New research on property investment

Nov 20, 2017 | News

The Herald interviewed Dr Michael Rehm, a senior lecturer in property at the University of Auckland Business School, who says preliminary PhD research by one of his students is revealing how property speculation has fuelled high prices and the Auckland housing crisis.

The research points the finger clearly at Kiwi investors (government figures show foreign property investors are involved in only three per cent of house sales here) and a strong motive of tax-free capital gains.

The student, Yang Yang, has used data available to the government and Inland Revenue to track thousands of house sales over the last 18 months and, using a newly-developed speculation index, has identified potential speculative house purchases.

Yang has benchmarked cash flow returns from the investments against a risk-free alternative (a six-month term deposit) and other risk-appropriate investments offering higher returns.

“What he’s found is that, if you put capital gains aside, 97 per cent of speculators are not earning as much in cash returns as the risk-free alternative,” says Rehm. “So only three per cent are earning more than a term deposit.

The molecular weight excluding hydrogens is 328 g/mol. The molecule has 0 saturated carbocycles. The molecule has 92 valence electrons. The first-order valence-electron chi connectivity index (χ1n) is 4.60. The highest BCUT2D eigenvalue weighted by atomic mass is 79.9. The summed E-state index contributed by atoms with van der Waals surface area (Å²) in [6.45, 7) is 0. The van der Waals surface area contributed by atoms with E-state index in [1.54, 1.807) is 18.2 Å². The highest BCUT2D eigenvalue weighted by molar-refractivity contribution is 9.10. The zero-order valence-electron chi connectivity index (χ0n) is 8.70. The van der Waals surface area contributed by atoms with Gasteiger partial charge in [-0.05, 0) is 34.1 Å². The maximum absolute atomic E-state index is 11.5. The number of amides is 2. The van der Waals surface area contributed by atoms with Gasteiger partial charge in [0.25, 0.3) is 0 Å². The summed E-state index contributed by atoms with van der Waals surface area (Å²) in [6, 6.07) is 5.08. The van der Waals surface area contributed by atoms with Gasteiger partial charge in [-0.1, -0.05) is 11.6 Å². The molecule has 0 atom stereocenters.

“If you compare their returns with the risk-appropriate option, 100 per cent do not make as much in returns.”

Rehm says this data runs counter to the picture painted by landlord lobby groups who often maintain landlords are in it for long-term cash flow, not short-term capital gains.

The Yang research also looked at two groups of investors – those who bought with a mortgage and cash buyers.

“Even when you look at cash buyers, 72 per cent are not even achieving the risk-free returns, so only 28 per cent equal or exceed the return from a six-month term deposit. If that doesn’t reveal what the real motive is for property speculators, I don’t know what does.”